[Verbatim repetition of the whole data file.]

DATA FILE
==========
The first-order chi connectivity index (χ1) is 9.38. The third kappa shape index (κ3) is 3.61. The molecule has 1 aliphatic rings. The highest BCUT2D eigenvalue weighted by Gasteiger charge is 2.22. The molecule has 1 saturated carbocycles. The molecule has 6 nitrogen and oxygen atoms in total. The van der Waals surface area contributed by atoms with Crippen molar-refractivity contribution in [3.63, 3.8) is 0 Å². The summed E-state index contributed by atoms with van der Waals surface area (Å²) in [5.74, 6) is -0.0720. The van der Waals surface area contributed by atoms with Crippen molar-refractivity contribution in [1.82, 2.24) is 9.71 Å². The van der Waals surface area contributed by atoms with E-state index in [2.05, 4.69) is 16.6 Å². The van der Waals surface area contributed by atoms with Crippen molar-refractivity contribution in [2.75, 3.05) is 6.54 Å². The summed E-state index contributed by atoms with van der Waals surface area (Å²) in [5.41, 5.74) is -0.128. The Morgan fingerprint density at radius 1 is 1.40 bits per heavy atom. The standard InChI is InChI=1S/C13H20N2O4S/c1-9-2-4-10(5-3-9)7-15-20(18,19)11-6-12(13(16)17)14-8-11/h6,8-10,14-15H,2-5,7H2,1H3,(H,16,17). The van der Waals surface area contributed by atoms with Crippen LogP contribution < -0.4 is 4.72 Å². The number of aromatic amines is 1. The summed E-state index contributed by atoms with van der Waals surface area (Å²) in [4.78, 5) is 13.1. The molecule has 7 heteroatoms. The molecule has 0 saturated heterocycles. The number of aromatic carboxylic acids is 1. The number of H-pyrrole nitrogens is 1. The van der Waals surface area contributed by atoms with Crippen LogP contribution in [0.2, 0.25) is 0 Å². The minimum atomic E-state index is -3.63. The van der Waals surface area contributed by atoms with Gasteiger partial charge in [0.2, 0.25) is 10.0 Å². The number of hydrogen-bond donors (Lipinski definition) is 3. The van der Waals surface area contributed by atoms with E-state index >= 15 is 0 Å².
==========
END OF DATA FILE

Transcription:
The first-order chi connectivity index (χ1) is 9.38. The third kappa shape index (κ3) is 3.61. The molecule has 1 aliphatic rings. The highest BCUT2D eigenvalue weighted by Gasteiger charge is 2.22. The molecule has 1 saturated carbocycles. The molecule has 6 nitrogen and oxygen atoms in total. The van der Waals surface area contributed by atoms with Crippen molar-refractivity contribution in [3.63, 3.8) is 0 Å². The summed E-state index contributed by atoms with van der Waals surface area (Å²) in [5.74, 6) is -0.0720. The van der Waals surface area contributed by atoms with Crippen molar-refractivity contribution in [1.82, 2.24) is 9.71 Å². The van der Waals surface area contributed by atoms with E-state index in [2.05, 4.69) is 16.6 Å². The van der Waals surface area contributed by atoms with Crippen molar-refractivity contribution in [2.75, 3.05) is 6.54 Å². The summed E-state index contributed by atoms with van der Waals surface area (Å²) in [5.41, 5.74) is -0.128. The Morgan fingerprint density at radius 1 is 1.40 bits per heavy atom. The standard InChI is InChI=1S/C13H20N2O4S/c1-9-2-4-10(5-3-9)7-15-20(18,19)11-6-12(13(16)17)14-8-11/h6,8-10,14-15H,2-5,7H2,1H3,(H,16,17). The van der Waals surface area contributed by atoms with Crippen LogP contribution < -0.4 is 4.72 Å². The number of aromatic amines is 1. The summed E-state index contributed by atoms with van der Waals surface area (Å²) in [4.78, 5) is 13.1. The molecule has 7 heteroatoms. The molecule has 0 saturated heterocycles. The number of aromatic carboxylic acids is 1. The number of H-pyrrole nitrogens is 1. The van der Waals surface area contributed by atoms with Crippen LogP contribution in [0.2, 0.25) is 0 Å². The minimum atomic E-state index is -3.63. The van der Waals surface area contributed by atoms with Gasteiger partial charge in [0.2, 0.25) is 10.0 Å². The number of hydrogen-bond donors (Lipinski definition) is 3. The van der Waals surface area contributed by atoms with E-state index >= 15 is 0 Å².